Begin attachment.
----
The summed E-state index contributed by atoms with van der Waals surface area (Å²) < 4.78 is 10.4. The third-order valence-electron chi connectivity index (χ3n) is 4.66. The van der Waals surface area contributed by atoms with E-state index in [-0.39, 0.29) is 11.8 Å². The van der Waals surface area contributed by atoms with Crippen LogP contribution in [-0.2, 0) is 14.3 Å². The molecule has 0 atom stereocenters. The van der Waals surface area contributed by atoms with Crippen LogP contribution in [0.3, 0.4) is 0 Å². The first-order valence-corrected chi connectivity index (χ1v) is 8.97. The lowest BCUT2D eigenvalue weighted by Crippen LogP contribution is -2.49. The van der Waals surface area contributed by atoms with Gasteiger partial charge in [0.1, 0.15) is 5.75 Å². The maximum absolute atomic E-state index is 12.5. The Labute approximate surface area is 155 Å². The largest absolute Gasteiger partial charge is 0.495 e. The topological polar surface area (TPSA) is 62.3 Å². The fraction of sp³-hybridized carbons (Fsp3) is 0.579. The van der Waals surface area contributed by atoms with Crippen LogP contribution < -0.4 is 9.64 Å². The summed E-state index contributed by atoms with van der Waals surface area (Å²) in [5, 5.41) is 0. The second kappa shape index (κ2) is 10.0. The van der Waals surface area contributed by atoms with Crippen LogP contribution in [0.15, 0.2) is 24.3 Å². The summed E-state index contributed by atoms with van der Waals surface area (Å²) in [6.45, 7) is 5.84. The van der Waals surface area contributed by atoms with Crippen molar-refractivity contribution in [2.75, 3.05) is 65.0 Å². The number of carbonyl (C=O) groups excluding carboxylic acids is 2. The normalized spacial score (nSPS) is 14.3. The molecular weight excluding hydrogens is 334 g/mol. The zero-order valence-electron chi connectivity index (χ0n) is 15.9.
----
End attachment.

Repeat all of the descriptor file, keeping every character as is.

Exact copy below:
The summed E-state index contributed by atoms with van der Waals surface area (Å²) < 4.78 is 10.4. The third-order valence-electron chi connectivity index (χ3n) is 4.66. The van der Waals surface area contributed by atoms with E-state index in [-0.39, 0.29) is 11.8 Å². The van der Waals surface area contributed by atoms with Crippen LogP contribution in [-0.2, 0) is 14.3 Å². The molecule has 0 atom stereocenters. The van der Waals surface area contributed by atoms with Crippen LogP contribution in [0.3, 0.4) is 0 Å². The first-order valence-corrected chi connectivity index (χ1v) is 8.97. The lowest BCUT2D eigenvalue weighted by Crippen LogP contribution is -2.49. The van der Waals surface area contributed by atoms with Gasteiger partial charge in [0.1, 0.15) is 5.75 Å². The maximum absolute atomic E-state index is 12.5. The Labute approximate surface area is 155 Å². The largest absolute Gasteiger partial charge is 0.495 e. The topological polar surface area (TPSA) is 62.3 Å². The fraction of sp³-hybridized carbons (Fsp3) is 0.579. The van der Waals surface area contributed by atoms with Crippen LogP contribution < -0.4 is 9.64 Å². The summed E-state index contributed by atoms with van der Waals surface area (Å²) in [5, 5.41) is 0. The second kappa shape index (κ2) is 10.0. The van der Waals surface area contributed by atoms with Crippen LogP contribution in [0.15, 0.2) is 24.3 Å². The summed E-state index contributed by atoms with van der Waals surface area (Å²) in [6.45, 7) is 5.84. The van der Waals surface area contributed by atoms with Crippen molar-refractivity contribution in [2.75, 3.05) is 65.0 Å². The number of carbonyl (C=O) groups excluding carboxylic acids is 2. The normalized spacial score (nSPS) is 14.3. The molecular weight excluding hydrogens is 334 g/mol. The zero-order valence-electron chi connectivity index (χ0n) is 15.9.